Tucson Electric Power is participating in two efforts to explore hydrogen production, transportation and storage opportunities as we seek cost-effective, cleaner energy solutions in the face of a changing climate.

TEP joined the state’s three public universities and other energy providers in a coalition working to create Arizona’s first federally-funded hydrogen hub to help reduce carbon dioxide (CO2) emissions across economic sectors.

Hydrogen can fuel chemical reactions that produce energy without CO2 emissions. Tapping its potential could support a reliable, resilient electric grid and reduce carbon emissions across many sectors of the economy while creating economic development opportunities throughout the state.

Coalition partners joining TEP in support of the Center for an Arizona Carbon-Neutral Economy include the University of Arizona, Arizona State University and Northern Arizona University, as well as Arizona Public Service, Salt River Project and Southwest Gas.

Participants are investigating the use of existing infrastructure, such as natural gas pipelines, to transport hydrogen to existing generation resources. The Center also is exploring deliveries by emission-free trucks as well as storage opportunities that could support the availability of hydrogen during extreme weather or pipeline disruptions.

“The development of a regional clean hydrogen hub could provide critical support for our ongoing transition to a cleaner, cleaner grid,” said Erik Bakken, Vice President of Systems Operations and Energy Resources. “Given the complexity of reducing emissions across economic sectors, it’s going to take the energy and commitment of a diverse, engaged set of partners to turn this vision into real, sustainable growth for Arizona’s economy.”

TEP also is involved in an effort led by the Electric Power Research Institute (EPRI) to support the development of hydrogen and drive innovation to help decarbonize the industry overall. The five-year Low Carbon Resources Initiative will work to accelerate the development and demonstration of low- and zero-carbon energy technologies, including those using hydrogen.

Bakken said TEP is evaluating upgrades to its natural gas-fired generators that would expand reliability, efficiency and capacity while allowing the future use of hydrogen fuel, which would reduce emissions in energy production.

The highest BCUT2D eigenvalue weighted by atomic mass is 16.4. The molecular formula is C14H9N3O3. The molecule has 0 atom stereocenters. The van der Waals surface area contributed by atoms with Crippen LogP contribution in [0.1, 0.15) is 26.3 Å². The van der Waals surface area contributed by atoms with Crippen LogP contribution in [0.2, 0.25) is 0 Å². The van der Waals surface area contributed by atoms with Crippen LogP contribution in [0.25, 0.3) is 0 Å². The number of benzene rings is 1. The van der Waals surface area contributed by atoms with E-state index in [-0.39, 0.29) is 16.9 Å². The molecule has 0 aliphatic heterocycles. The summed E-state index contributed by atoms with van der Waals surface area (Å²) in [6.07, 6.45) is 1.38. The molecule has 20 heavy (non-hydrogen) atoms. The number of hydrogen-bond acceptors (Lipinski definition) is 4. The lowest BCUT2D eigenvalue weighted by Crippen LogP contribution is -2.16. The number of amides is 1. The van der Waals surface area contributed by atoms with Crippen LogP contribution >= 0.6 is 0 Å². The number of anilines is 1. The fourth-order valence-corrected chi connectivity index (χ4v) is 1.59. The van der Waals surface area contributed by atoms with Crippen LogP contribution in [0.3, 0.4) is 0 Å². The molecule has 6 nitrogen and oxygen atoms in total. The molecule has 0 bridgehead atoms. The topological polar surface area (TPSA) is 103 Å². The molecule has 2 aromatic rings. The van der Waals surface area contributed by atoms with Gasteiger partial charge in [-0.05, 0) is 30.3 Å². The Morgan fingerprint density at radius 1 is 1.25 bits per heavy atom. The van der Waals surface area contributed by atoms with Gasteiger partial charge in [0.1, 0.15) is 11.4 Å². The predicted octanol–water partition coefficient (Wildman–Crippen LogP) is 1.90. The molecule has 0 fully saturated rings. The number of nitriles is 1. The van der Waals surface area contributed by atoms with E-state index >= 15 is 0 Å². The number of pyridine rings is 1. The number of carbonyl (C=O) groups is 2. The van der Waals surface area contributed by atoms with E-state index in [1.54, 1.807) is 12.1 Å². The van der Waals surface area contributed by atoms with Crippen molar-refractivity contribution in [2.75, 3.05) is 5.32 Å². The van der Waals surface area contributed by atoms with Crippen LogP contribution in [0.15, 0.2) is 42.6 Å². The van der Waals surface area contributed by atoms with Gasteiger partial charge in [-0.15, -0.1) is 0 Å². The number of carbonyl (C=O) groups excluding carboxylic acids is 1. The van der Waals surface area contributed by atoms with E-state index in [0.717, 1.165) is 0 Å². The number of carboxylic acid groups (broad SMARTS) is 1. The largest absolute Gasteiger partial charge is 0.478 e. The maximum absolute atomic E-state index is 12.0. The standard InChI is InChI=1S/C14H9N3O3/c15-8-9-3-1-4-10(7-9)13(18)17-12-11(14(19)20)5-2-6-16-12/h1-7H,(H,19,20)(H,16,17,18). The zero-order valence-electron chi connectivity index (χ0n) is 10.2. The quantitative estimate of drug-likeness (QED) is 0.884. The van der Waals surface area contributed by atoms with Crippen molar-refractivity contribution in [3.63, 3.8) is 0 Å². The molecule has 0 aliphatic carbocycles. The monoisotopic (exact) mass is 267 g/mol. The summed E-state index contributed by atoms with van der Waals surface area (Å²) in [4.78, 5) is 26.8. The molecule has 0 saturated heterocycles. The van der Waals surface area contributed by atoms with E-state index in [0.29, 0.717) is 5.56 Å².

“TEP is demonstrating its commitment to meeting emissions reductions goals and advancing the innovative technologies needed to get there,” Bakken said.

By working in tandem with other commercial, academic and industrial stakeholders, Bakken said, Arizona is poised to be competitive in qualifying for funding through the bipartisan Infrastructure Investment and Jobs Act.

Why hydrogen?

Although hydrogen is the most abundant element on Earth, it bonds so easily with other elements (usually oxygen – think H2O) that it’s virtually nonexistent in its pure, gaseous form. Because isolating pure hydrogen requires energy, its value as a clean energy resource depends on how it’s produced.

“Blue” hydrogen is produced with non-renewable energy sources, adding the emissions from those sources to its profile. “Green” hydrogen, though, is produced through the use of renewable energy to extract hydrogen from water, with no harmful byproducts. It can then be stored, transported and used on demand – potentially addressing critical shortcomings of other clean energy resources.

Arizona has a number of resources that make it a prime location to work on the viable production, transportation, storage and use of hydrogen, including its weather and abundant undeveloped land. The state’s energy providers also have committed to reduce CO2 emissions. Combined with world-class universities, a healthy environment for innovation and a growing industry base, these attributes could allow Arizona to achieve its own clean energy goals while supporting similar efforts in nearby states.

“We’ve already committed to an 80 percent reduction of CO2 emissions by 2035,” Bakken said. “To get to that last 20 percent is going to require new technology, and hydrogen is a promising one. By taking some steps now, we can really be at the forefront of seeing hydrogen production become economical and reliable.”

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